How to write good survey questions
July 1st, 2024, Lisa Ball

How to write good survey questions

Effective survey design is crucial for gathering reliable and actionable data. Well-designed questions significantly impact response rates and the quality of data collected, while poorly crafted surveys can lead to inaccurate results, rendering the entire research process redundant.

This article will guide you through the key elements of writing good survey questions, covering:

  1. Types of questions
  2. Survey design best practices
  3. Common pitfalls
  4. How we can help

Types of survey questions

The way you frame a question determines the kind of answers you receive and helps you achieve your research objectives. The primary types of survey questions are closed-ended and open-ended. Both types have their strengths and weaknesses and perform in different ways.

Closed-ended questions

Closed-ended questions provide respondents with a set of predefined answer options. These questions are the foundation for quantitative surveys, making data analysis easier.

One key advantage of closed-ended questions for researchers and clients is that they are easier to administer to large samples and when asked to a robust number of respondents, they provide measurable, statistically significant data. This data is then easier to analyze, group, compare, and illustrate trends and percentages over time. For respondents, these questions should be simple to understand and answer quickly, which can increase the overall response rate.

However, closed-ended questions also have their drawbacks. They limit respondent input, which restricts the depth of insights that can be gathered. Despite this, they are valuable for obtaining clear, quantifiable data.

Examples of close-ended questions

Dichotomous questions: Offer two possible answers and are ideal for straightforward, yes-or-no responses.

Q: Have you heard of this brand before today?

  • Yes
  • No

Multiple choice questions: Allow respondents to choose multiple options from a list, providing a broader understanding of preferences and opinions.

Q: Which of the following brands have you heard of before? (Select all that apply)

  • Brand A
  • Brand B
  • Brand C
  • None of these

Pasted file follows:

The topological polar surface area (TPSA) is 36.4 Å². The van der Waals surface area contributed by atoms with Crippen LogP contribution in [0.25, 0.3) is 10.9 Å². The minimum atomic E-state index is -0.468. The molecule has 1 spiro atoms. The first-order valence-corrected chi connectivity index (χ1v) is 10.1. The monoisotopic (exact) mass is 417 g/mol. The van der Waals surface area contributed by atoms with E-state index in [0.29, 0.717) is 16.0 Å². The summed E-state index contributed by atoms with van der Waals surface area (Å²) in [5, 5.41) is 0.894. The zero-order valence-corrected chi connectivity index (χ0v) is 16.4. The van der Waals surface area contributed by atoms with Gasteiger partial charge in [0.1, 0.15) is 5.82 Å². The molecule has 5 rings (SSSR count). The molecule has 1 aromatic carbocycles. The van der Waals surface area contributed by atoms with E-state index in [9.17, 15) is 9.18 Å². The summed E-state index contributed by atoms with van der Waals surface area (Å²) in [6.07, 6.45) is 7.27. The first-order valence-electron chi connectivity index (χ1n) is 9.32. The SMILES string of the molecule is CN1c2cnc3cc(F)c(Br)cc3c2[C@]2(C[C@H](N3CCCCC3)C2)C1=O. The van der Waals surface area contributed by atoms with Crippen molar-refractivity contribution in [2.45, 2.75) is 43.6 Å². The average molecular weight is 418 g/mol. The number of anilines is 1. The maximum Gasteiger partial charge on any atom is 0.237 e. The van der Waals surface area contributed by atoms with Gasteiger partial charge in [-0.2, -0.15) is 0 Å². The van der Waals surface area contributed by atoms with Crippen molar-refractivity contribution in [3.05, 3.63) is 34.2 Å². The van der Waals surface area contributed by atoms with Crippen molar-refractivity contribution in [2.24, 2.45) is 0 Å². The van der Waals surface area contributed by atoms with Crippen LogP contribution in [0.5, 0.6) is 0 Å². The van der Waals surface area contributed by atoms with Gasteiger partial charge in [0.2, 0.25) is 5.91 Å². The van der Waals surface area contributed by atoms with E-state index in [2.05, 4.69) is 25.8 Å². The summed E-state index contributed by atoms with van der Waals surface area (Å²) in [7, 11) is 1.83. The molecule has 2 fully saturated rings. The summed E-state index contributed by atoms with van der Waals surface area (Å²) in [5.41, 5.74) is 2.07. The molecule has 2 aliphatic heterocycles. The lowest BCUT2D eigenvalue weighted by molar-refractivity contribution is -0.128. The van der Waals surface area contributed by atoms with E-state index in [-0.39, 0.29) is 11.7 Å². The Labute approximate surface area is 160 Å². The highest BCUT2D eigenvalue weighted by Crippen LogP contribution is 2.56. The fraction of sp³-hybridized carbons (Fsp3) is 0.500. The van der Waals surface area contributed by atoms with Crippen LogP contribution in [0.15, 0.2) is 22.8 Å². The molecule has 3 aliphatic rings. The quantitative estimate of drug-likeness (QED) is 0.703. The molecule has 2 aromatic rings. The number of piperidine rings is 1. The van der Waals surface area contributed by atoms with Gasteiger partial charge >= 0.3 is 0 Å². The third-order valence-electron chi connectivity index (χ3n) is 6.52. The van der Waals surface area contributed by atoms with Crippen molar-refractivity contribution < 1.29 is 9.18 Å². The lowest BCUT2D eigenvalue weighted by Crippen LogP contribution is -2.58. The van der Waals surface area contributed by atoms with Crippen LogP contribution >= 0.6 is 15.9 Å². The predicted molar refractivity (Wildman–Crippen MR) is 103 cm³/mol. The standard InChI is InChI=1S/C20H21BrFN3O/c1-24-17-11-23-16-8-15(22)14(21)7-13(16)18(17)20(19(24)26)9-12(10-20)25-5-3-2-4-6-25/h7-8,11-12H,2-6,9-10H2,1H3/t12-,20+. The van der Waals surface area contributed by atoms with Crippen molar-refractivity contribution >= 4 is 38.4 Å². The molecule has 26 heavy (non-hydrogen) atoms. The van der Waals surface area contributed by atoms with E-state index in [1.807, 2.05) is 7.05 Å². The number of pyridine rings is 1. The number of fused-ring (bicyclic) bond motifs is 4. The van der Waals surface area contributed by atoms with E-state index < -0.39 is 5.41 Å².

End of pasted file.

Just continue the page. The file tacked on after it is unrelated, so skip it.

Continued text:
Scale questions: Offer options that are incrementally related to each other at either end of the scale, offering insights into respondent attitudes.

Q: To what extent do you agree with the following statement? "This brand is trustworthy."

  • Strongly agree
  • Tend to agree
  • Neither agree nor disagree
  • Tend to disagree
  • Strongly disagree

Open-ended questions

Open-ended questions allow respondents to answer in their own words without predefined options. They are used to gain detailed and descriptive insights. These questions are particularly useful when seeking in-depth answers that reveal the nuances of respondents' opinions and experiences.

The advantages of open-ended questions include the ability to capture unrestricted opinions and thoughts, more creative and expressive responses, and greater freedom of expression. These responses can provide valuable qualitative insights that enrich the overall findings of a survey.

However, open-ended questions also have their challenges. They are more time-consuming for respondents to answer and can be difficult to analyze and quantify. Despite these challenges, tools like word cloud visualizations can help make sense of the qualitative data collected. Additionally, there is the option to include 'other-specify' options, allowing respondents to add their own answers.

Examples of effective open-ended questions include, "Why do you prefer this product over others?" and "What improvements would you like to see in our service?" These questions encourage respondents to share detailed insights that might not emerge from closed-ended questions alone.